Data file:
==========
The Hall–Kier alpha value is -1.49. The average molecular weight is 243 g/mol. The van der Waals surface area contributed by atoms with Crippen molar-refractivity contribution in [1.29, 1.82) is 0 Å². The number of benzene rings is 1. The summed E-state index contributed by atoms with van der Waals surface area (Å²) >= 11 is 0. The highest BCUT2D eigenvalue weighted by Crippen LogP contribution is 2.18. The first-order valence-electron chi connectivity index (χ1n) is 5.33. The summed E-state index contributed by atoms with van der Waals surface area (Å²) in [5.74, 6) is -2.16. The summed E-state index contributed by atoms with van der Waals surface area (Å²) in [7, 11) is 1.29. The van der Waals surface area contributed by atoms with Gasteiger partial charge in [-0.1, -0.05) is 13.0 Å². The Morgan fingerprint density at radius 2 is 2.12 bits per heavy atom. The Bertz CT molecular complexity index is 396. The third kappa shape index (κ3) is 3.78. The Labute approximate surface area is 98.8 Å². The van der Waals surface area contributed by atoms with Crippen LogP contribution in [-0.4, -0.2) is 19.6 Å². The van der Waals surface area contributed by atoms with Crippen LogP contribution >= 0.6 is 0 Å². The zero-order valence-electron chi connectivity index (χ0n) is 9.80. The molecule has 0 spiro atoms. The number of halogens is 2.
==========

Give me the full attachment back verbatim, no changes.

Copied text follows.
The Hall–Kier alpha value is -1.49. The average molecular weight is 243 g/mol. The van der Waals surface area contributed by atoms with Crippen molar-refractivity contribution in [1.29, 1.82) is 0 Å². The number of benzene rings is 1. The summed E-state index contributed by atoms with van der Waals surface area (Å²) >= 11 is 0. The highest BCUT2D eigenvalue weighted by Crippen LogP contribution is 2.18. The first-order valence-electron chi connectivity index (χ1n) is 5.33. The summed E-state index contributed by atoms with van der Waals surface area (Å²) in [5.74, 6) is -2.16. The summed E-state index contributed by atoms with van der Waals surface area (Å²) in [7, 11) is 1.29. The van der Waals surface area contributed by atoms with Gasteiger partial charge in [-0.1, -0.05) is 13.0 Å². The Morgan fingerprint density at radius 2 is 2.12 bits per heavy atom. The Bertz CT molecular complexity index is 396. The third kappa shape index (κ3) is 3.78. The Labute approximate surface area is 98.8 Å². The van der Waals surface area contributed by atoms with Crippen LogP contribution in [-0.4, -0.2) is 19.6 Å². The van der Waals surface area contributed by atoms with Crippen LogP contribution >= 0.6 is 0 Å². The zero-order valence-electron chi connectivity index (χ0n) is 9.80. The molecule has 0 spiro atoms. The number of halogens is 2.